Designers who have become developers: how have you found the experience?

5 years ago from , Interaction Designer

Designers who have learnt how to program, what was your reason for learning coding? (By coding I mean a programming language such as JavaScript, Python, PHP etc). Was your motivation to change careers? Or was it to turn an app or website idea into a reality? Or was it to understand programming concepts so you could communicate better with developers?

Is programming something you do full-time now? Or do you balance equal amounts of design with coding? Do you see yourself as a developer? Or a designer who can code? Or just simply a designer and a developer?

Any advice or thoughts for designers considering learning programming is much appreciated :-)


  • Dor Bens, 5 years ago

    As a 14-15 year old kid who had a great joy of designing in photoshop, one day I realised that it's not enough for me. I took action and I searched what does it mean to "code a website" and found that there is such thing called "HTML" and "CSS". From there, my perfectionism (in a good aspect) took me to study some back end (PHP and MySQL) because "I have a cool HTML website but it ain't no dynamic, right?"

    I was also touching a lot of Visual basic for software development and enjoyed creating chat clients or other things which I wont expand about :)

    Recently I got into python as I wanted to create a program that recognizes stains in fruits. I had to learn basics of python because I used OpenCV (python library for machine learning).

    I think it really shaped my path.

    I feel that this has an insane amount of benefits while working in a company. I feel like I'm somewhat in the same page as the developers even though I don't write any code at all, so we already have a mutual topic. Also, when I want to explain my design I can use their terminology which is an advantage.

    I was working for 1.5 years as a webmaster (Back end, Front end, WordPress) in quite a known company in my country. But after working there I decided I should go along with a design path and here we are! :)

    But I still do enjoy programming quite a lot and I'm not afraid using my Visual Basic Code editor.

    I'm a self taught and I hope this pushes people to not be afraid to try.

    8 points
  • Darrell HanleyDarrell Hanley, 5 years ago

    I started out having to learn coding with my thesis project, Flood Zone NYC which I've kept up over the years and has improved along side my abilities. I've occasionally gotten to play both roles simultaneously in my career, and occasionally work side projects where I get to helm the designer and developer roles like my playlist generator for Spotify, Dubolt, A color contrast desktop app (wip), and a parody sticker pack for iOS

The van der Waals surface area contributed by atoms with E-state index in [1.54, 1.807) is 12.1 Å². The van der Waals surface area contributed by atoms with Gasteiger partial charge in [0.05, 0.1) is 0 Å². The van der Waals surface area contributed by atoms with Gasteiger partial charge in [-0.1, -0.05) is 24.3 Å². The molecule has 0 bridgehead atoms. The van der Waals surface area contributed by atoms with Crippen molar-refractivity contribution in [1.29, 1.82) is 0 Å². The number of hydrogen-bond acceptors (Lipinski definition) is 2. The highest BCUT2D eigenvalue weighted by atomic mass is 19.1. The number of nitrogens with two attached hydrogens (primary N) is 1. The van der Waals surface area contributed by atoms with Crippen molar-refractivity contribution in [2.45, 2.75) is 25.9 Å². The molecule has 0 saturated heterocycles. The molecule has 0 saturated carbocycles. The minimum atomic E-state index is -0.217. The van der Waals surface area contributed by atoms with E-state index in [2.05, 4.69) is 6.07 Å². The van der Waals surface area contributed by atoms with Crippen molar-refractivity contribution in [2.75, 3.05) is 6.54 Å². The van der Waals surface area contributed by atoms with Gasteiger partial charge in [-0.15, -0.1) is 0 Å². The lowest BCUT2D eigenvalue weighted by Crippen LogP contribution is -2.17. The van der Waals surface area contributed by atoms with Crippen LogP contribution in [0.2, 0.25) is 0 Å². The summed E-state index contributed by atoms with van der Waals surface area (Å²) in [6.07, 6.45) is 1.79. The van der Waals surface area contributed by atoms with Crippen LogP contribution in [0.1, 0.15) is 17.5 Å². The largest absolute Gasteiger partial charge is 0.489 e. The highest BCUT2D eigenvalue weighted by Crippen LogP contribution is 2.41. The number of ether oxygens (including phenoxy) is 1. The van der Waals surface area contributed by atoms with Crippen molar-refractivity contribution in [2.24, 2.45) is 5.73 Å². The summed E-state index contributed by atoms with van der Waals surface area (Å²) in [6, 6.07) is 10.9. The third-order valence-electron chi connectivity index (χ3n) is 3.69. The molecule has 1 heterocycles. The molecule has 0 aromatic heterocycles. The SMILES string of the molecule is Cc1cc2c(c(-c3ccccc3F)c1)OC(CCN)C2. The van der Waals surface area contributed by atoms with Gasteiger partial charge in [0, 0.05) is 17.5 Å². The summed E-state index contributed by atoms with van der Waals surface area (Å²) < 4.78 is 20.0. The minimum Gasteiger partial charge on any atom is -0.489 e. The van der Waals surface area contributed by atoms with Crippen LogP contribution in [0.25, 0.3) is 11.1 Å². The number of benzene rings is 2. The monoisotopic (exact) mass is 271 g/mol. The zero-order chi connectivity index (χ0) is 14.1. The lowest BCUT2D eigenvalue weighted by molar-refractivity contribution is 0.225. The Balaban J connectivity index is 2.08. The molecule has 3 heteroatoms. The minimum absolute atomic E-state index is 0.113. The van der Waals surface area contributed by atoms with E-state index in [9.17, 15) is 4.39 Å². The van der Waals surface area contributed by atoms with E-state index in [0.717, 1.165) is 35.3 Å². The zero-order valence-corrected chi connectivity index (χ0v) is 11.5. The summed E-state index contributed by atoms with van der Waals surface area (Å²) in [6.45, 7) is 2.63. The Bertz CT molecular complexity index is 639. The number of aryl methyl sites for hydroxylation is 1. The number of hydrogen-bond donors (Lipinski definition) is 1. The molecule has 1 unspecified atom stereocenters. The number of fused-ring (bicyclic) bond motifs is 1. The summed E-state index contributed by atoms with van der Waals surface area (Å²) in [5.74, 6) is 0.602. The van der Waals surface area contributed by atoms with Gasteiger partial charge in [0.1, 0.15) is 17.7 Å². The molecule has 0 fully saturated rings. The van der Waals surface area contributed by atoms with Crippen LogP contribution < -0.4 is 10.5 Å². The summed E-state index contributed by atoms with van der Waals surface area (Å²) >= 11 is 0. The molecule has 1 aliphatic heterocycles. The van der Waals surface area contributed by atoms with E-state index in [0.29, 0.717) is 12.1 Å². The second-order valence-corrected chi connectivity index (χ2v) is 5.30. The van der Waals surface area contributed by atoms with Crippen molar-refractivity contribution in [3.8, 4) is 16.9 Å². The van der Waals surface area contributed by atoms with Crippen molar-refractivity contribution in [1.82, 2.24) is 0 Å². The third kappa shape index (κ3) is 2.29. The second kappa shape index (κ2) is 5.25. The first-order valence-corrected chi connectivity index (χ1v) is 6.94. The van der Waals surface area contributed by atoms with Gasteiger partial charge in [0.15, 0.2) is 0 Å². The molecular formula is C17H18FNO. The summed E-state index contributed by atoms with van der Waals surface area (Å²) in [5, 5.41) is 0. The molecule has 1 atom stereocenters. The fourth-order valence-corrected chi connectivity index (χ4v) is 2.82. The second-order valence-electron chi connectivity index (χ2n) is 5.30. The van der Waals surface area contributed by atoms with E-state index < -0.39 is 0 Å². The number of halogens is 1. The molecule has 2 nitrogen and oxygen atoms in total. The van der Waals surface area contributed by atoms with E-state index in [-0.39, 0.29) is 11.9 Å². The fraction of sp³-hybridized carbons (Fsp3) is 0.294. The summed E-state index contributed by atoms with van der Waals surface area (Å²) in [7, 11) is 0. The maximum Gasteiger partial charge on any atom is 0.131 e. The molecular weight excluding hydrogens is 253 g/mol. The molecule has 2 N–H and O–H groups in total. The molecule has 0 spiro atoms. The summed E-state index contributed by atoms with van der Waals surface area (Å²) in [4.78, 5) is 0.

If I'm being honest, I've found it difficult to maintain a career as a designer as I have grown as a developer, largely because developers are more in demand and employers usually prefer to utilize me in that capacity than a designer. I do think that for a true hybrid designer, there's an inflection point where your development skills are deep and robust enough that employers are no longer interested in using you as a designer because your engineering talents, to them, are more valuable.

    I think I'm at a point where I'm just going to have to pick one and move forward with that as my specialization. Perhaps I could find a middle ground as an interaction designer and prototyper on a product team, or maybe someday one of my side projects could evolve into an actual business, who knows.

    I think I would still recommend that people learn development, more for what it enables you to do as a solo designer and the opportunities it creates. I think it's also a great leg up for someone who is just starting their careers, but I do think that when it comes time to move up the ladder to senior or leadership roles, the hybrid designer/developer will ultimately have to make a choice.

    4 points
  • Dirk HCM van BoxtelDirk HCM van Boxtel, 5 years ago

    I couldn't shake design. I'd do both if I could, but at the rate things change in this industry, that's impossible to do at the level I'd like.

    So from my experience, with a bit of back-end coding under my belt, and a lot of front-end coding, it's been super awesome.

    Mostly because the experience has allowed me to more effectively communicate with (and through that, collaborate with-) developers and other IT colleagues and business partners.